MELBOURNE, Australia — Tennis star Novak Djokovic faces deportation once more after the Australian authorities revoked his visa for a second time.
Immigration Minister Alex Hawke mentioned Friday he used his ministerial discretion to revoke the 34-year-old Serbian participant’s visa on public curiosity grounds three days earlier than the Australian Open is to start.
Djokovic’s legal professionals will seem in entrance of Judge Anthony Kelly in the Federal Circuit Court for a instructions listening to on Friday the place the choose will define subsequent steps in the participant’s appeal case. Judge Kelly confirmed that Djokovic has been known as to attend an immigration listening to on Saturday and the participant’s legal professionals confirmed there had been a request for a assembly.
“The Morrison Government is firmly committed to protecting Australia’s borders, particularly in relation to the COVID-19 pandemic,” Hawke said in a statement, referring to Prime Minister Scott Morrison.
It is the second time Djokovic’s visa has been canceled since he arrived in Melbourne last week to defend his Australian Open title.
“I be aware the Minister for Immigration’s determination in relation to Mr Novak Djokovic’s visa,” Morrison said in a statement.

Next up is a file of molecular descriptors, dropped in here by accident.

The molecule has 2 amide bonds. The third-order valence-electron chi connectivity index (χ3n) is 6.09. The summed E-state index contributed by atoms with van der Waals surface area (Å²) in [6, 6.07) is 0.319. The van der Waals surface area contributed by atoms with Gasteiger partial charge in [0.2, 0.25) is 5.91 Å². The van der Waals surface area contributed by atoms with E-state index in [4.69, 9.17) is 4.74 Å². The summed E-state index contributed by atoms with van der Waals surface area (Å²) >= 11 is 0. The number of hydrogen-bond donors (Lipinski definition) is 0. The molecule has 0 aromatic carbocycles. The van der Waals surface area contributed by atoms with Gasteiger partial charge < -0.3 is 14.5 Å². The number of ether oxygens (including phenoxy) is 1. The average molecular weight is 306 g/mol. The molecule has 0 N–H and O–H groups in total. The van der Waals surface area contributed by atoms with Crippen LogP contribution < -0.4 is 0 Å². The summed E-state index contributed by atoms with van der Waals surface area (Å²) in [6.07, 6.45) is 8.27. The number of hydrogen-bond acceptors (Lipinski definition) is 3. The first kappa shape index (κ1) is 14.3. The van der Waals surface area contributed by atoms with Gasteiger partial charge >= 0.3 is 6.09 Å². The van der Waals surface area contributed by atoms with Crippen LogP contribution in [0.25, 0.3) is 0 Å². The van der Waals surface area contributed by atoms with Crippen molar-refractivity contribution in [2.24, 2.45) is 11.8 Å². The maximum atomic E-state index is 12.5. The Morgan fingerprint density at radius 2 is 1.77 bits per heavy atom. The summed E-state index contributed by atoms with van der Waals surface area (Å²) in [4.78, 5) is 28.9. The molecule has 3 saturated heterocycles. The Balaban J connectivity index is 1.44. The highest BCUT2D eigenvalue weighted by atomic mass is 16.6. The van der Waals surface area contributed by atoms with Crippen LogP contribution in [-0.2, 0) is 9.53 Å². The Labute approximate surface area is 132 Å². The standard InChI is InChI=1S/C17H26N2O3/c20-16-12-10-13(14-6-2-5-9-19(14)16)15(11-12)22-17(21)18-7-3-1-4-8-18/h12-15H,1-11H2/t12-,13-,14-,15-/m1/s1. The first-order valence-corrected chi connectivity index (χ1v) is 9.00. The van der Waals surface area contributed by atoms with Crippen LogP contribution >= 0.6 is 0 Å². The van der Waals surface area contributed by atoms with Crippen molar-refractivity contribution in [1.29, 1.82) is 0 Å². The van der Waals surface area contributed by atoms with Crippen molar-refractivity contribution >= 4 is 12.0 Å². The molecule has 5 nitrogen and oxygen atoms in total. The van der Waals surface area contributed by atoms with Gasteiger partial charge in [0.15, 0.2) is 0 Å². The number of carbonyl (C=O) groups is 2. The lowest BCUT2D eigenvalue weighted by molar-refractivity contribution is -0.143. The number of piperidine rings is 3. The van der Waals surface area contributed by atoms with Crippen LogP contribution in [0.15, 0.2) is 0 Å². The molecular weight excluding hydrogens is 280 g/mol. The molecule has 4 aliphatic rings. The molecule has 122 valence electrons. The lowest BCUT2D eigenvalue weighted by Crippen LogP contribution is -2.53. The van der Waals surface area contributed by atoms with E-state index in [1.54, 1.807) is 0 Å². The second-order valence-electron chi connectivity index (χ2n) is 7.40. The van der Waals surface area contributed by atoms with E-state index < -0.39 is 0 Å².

“I perceive that following cautious consideration, motion has been taken by the Minister to cancel Mr Djokovic’s visa held on well being and good order grounds, on the idea that it was in the general public curiosity to accomplish that.”
Djokovic’s exemption from a COVID-19 vaccination requirement to compete was approved by the Victoria state government and Tennis Australia, the tournament organizer. That apparently allowed him to receive a visa to travel.
But the Australian Border Force rejected the exemption and canceled his visa upon arrival in Melbourne. Djokovic spent four nights in an immigration detention hotel before a judge on Monday overturned that decision.
Melbourne-based immigration lawyer Kian Bone said Djokovic’s lawyers faced an “extraordinarily troublesome” process to get court docket orders over the weekend to enable their shopper to play subsequent week.
“For Djokovic to get the outcomes he needs to play would be extremely difficult to obtain over the weekend,” Bone mentioned.
Hawke’s delay in reaching a determination bordered on punitive, Bone mentioned.
“If you left it any later than he has done now, I think from a strategic standpoint he’s [Hawke’s] really hamstringing Djokovic’s legal team, in terms of what sort of options or remedies he could obtain,” Bone said hours before the decision was announced. The lawyers would need to go before a duty judge of the Federal Circuit and Family Court or a higher judge of the Federal Court to get two urgent orders.
One order would be an injunction preventing his deportation, like the order he gained last week. The second would order Hawke to grant Djokovic a visa to play.
“That second order is sort of not precedented,” Bone mentioned. “Very rarely do the courts order a member of the executive government to grant a visa.”